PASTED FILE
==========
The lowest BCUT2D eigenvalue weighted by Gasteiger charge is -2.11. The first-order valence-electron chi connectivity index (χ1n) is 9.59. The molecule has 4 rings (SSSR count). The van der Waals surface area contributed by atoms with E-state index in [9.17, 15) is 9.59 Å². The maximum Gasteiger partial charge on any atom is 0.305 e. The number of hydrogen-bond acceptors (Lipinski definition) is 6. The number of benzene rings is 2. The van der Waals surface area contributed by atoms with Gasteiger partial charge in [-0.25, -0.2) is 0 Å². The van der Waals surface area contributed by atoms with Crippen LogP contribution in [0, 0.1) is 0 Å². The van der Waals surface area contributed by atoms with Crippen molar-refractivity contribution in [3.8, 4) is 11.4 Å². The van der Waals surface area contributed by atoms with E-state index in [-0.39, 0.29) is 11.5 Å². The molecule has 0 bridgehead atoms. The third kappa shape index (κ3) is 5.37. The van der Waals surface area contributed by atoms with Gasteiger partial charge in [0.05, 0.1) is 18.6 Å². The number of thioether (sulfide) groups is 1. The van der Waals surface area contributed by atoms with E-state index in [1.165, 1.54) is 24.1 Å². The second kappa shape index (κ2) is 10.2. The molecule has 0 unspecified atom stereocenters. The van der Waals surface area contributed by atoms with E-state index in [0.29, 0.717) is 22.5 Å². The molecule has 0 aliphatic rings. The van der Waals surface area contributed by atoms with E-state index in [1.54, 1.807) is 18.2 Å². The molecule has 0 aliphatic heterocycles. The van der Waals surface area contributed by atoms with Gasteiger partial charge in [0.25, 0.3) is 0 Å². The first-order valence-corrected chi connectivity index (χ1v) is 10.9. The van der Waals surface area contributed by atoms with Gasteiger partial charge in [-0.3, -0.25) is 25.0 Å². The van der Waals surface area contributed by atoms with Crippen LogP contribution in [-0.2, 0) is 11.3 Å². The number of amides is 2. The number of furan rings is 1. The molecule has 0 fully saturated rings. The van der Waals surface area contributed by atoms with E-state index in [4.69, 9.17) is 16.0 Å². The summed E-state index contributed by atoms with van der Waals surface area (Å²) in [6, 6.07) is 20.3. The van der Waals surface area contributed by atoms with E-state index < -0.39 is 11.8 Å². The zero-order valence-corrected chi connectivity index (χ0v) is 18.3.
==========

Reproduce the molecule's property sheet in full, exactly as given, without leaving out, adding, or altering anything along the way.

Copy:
The lowest BCUT2D eigenvalue weighted by Gasteiger charge is -2.11. The first-order valence-electron chi connectivity index (χ1n) is 9.59. The molecule has 4 rings (SSSR count). The van der Waals surface area contributed by atoms with E-state index in [9.17, 15) is 9.59 Å². The maximum Gasteiger partial charge on any atom is 0.305 e. The number of hydrogen-bond acceptors (Lipinski definition) is 6. The number of benzene rings is 2. The van der Waals surface area contributed by atoms with Gasteiger partial charge in [-0.25, -0.2) is 0 Å². The van der Waals surface area contributed by atoms with Crippen LogP contribution in [0, 0.1) is 0 Å². The van der Waals surface area contributed by atoms with Crippen molar-refractivity contribution in [3.8, 4) is 11.4 Å². The van der Waals surface area contributed by atoms with E-state index in [-0.39, 0.29) is 11.5 Å². The molecule has 0 bridgehead atoms. The third kappa shape index (κ3) is 5.37. The van der Waals surface area contributed by atoms with Gasteiger partial charge in [0.05, 0.1) is 18.6 Å². The number of thioether (sulfide) groups is 1. The van der Waals surface area contributed by atoms with E-state index in [1.165, 1.54) is 24.1 Å². The second kappa shape index (κ2) is 10.2. The molecule has 0 unspecified atom stereocenters. The van der Waals surface area contributed by atoms with E-state index in [0.29, 0.717) is 22.5 Å². The molecule has 0 aliphatic rings. The van der Waals surface area contributed by atoms with E-state index in [1.54, 1.807) is 18.2 Å². The molecule has 0 aliphatic heterocycles. The van der Waals surface area contributed by atoms with Gasteiger partial charge in [0.25, 0.3) is 0 Å². The first-order valence-corrected chi connectivity index (χ1v) is 10.9. The van der Waals surface area contributed by atoms with Gasteiger partial charge in [-0.3, -0.25) is 25.0 Å². The van der Waals surface area contributed by atoms with Crippen LogP contribution in [-0.2, 0) is 11.3 Å². The number of amides is 2. The number of furan rings is 1. The molecule has 0 fully saturated rings. The van der Waals surface area contributed by atoms with E-state index in [4.69, 9.17) is 16.0 Å². The summed E-state index contributed by atoms with van der Waals surface area (Å²) in [6, 6.07) is 20.3. The van der Waals surface area contributed by atoms with E-state index < -0.39 is 11.8 Å². The zero-order valence-corrected chi connectivity index (χ0v) is 18.3.